returns with volatility-adjusted returns.

There are several advantages of the volatility-weighted method. First, it explicitly

incorporates volatility into the estimation procedure in contrast to other historical methods.

Second, the near-term VaR estimates are likely to be more sensible in light of current

market conditions. Third, the volatility-adjusted returns allow for VaR estimates that are

higher than estimates with the historical data set.

Correlation-weighted Historical Sim ulation

As the name suggests, this methodology incorporates updated correlations between asset

pairs. This procedure is more complicated than the volatility-weighting approach, but it

follows the same basic principles. Since the corresponding LO does not require calculations,

the exact matrix algebra would only complicate our discussion. Intuitively, the historical

correlation (or equivalently variance-covariance) matrix needs to be adjusted to the new

information environment. This is accomplished, loosely speaking, by “multiplying” the

historic returns by the revised correlation matrix to yield updated correlation-adjusted

returns.

2. Hull, J., and A. White. 1998. “Incorporating volatility updating into the historical simulation

method for value-at-risk.” Journal of Risk 1: 5-19.

Page 18

©2018 Kaplan, Inc.

Topic 2

Cross Reference to GARP Assigned Reading – Dowd, Chapter 4

Let us look at the variance-covariance matrix more closely. In particular, we are concerned

with diagonal elements and the off-diagonal elements. The off-diagonal elements represent

the current covariance between asset pairs. On the other hand, the diagonal elements

represent the updated variances (covariance of the asset return with itself) of the individual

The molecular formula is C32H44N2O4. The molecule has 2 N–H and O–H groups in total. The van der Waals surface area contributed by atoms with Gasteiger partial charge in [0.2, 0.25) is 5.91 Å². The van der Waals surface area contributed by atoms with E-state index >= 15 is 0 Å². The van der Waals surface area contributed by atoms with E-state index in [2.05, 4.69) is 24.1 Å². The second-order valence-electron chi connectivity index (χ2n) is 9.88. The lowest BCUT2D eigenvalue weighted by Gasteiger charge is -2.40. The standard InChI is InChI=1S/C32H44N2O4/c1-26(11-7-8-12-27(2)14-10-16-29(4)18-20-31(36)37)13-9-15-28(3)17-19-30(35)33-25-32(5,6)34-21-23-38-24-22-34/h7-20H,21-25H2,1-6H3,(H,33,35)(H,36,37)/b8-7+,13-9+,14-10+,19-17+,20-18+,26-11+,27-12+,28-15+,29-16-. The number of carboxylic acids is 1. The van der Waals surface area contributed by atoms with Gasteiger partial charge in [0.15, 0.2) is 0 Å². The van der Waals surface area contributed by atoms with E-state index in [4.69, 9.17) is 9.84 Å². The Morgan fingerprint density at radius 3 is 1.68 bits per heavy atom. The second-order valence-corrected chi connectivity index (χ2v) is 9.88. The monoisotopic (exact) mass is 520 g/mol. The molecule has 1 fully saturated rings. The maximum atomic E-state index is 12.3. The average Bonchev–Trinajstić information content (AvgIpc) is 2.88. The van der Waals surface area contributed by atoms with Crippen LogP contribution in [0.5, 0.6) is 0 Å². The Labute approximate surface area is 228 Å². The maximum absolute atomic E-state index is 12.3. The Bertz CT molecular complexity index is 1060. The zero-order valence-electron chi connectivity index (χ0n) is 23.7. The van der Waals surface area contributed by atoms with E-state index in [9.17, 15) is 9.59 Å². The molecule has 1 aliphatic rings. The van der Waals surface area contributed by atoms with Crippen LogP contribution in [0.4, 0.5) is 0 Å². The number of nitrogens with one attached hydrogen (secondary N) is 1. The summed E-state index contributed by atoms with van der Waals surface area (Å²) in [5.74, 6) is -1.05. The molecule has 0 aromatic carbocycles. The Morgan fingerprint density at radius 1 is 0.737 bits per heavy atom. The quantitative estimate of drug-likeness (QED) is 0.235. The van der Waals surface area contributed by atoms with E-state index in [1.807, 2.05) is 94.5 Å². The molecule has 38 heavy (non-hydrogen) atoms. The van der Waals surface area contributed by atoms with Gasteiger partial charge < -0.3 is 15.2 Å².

assets.

f

/

0" • •

1,1

(T • •

{ b1

\

0" • •

1,J

CT • •

b))

Variance(Xj)

C o v (X ;, Xj )'

C ov(X j, X j ) Variance(Xj)

' /

Notice that updated variances were utilized in the previous approach as well. Thus,

correlation-weighted simulation is an even richer analytical tool than volatility-weighted

simulation because it allows for updated variances (volatilities) as well as covariances

(correlations).

Filtered Historical Sim ulation

The filtered historical simulation is the most comprehensive, and hence most complicated,

of the non-parametric estimators. The process combines the historical simulation model

with conditional volatility models (like GARCH or asymmetric GARCH). Thus, the

method contains both the attractions of the traditional historical simulation approach with

the sophistication of models that incorporate changing volatility. In simplified terms, the

model is flexible enough to capture conditional volatility and volatility clustering as well as a

surprise factor that could have an asymmetric effect on volatility.

The model will forecast volatility for each day in the sample period and the volatility will

be standardized by dividing by realized returns. Bootstrapping is used to simulate returns

which incorporate the current volatility level. Finally, the VaR is identified from the

simulated distribution. The methodology can be extended over longer holding periods or

for multi-asset portfolios.

In sum, the filtered historical simulation method uses bootstrapping and combines the

traditional historical simulation approach with rich volatility modeling. The results are then

sensitive to changing market conditions and can predict losses outside the historical range.

>From a computational standpoint, this method is very reasonable even for large portfolios,

and empirical evidence supports its predictive ability.

A d v a n t a g e s a n d D i s a d v a n t a g e s o f N o n -Pa r a m e t r i c M e t h o d s